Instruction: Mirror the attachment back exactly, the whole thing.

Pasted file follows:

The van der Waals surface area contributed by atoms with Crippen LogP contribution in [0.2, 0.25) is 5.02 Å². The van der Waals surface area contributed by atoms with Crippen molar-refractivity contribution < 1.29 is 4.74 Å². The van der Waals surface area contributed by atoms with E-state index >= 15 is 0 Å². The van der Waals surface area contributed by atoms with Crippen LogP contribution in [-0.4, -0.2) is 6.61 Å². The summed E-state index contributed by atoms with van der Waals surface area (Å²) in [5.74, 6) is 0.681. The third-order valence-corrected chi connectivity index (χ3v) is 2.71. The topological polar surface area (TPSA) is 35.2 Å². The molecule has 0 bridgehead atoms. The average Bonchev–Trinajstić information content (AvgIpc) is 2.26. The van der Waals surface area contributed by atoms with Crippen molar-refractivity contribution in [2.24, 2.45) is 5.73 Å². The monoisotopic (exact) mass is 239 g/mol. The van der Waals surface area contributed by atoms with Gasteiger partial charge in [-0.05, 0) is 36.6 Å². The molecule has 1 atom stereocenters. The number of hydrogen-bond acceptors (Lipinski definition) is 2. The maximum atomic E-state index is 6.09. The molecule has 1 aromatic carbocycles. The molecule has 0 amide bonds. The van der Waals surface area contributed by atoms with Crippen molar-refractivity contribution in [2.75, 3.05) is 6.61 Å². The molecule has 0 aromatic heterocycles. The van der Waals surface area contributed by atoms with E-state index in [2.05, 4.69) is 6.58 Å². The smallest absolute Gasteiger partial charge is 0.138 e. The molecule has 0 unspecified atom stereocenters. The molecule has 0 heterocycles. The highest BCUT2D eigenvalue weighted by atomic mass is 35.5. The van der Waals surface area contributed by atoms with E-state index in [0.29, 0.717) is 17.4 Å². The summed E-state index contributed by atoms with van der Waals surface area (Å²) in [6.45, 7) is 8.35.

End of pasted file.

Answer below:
The van der Waals surface area contributed by atoms with Crippen LogP contribution in [0.2, 0.25) is 5.02 Å². The van der Waals surface area contributed by atoms with Crippen molar-refractivity contribution < 1.29 is 4.74 Å². The van der Waals surface area contributed by atoms with E-state index >= 15 is 0 Å². The van der Waals surface area contributed by atoms with Crippen LogP contribution in [-0.4, -0.2) is 6.61 Å². The summed E-state index contributed by atoms with van der Waals surface area (Å²) in [5.74, 6) is 0.681. The third-order valence-corrected chi connectivity index (χ3v) is 2.71. The topological polar surface area (TPSA) is 35.2 Å². The molecule has 0 bridgehead atoms. The average Bonchev–Trinajstić information content (AvgIpc) is 2.26. The van der Waals surface area contributed by atoms with Crippen molar-refractivity contribution in [2.24, 2.45) is 5.73 Å². The monoisotopic (exact) mass is 239 g/mol. The van der Waals surface area contributed by atoms with Gasteiger partial charge in [-0.05, 0) is 36.6 Å². The molecule has 1 atom stereocenters. The number of hydrogen-bond acceptors (Lipinski definition) is 2. The maximum atomic E-state index is 6.09. The molecule has 1 aromatic carbocycles. The molecule has 0 amide bonds. The van der Waals surface area contributed by atoms with Crippen molar-refractivity contribution in [2.75, 3.05) is 6.61 Å². The molecule has 0 aromatic heterocycles. The van der Waals surface area contributed by atoms with E-state index in [2.05, 4.69) is 6.58 Å². The smallest absolute Gasteiger partial charge is 0.138 e. The molecule has 0 unspecified atom stereocenters. The molecule has 0 heterocycles. The highest BCUT2D eigenvalue weighted by atomic mass is 35.5. The van der Waals surface area contributed by atoms with E-state index in [0.29, 0.717) is 17.4 Å². The summed E-state index contributed by atoms with van der Waals surface area (Å²) in [6.45, 7) is 8.35.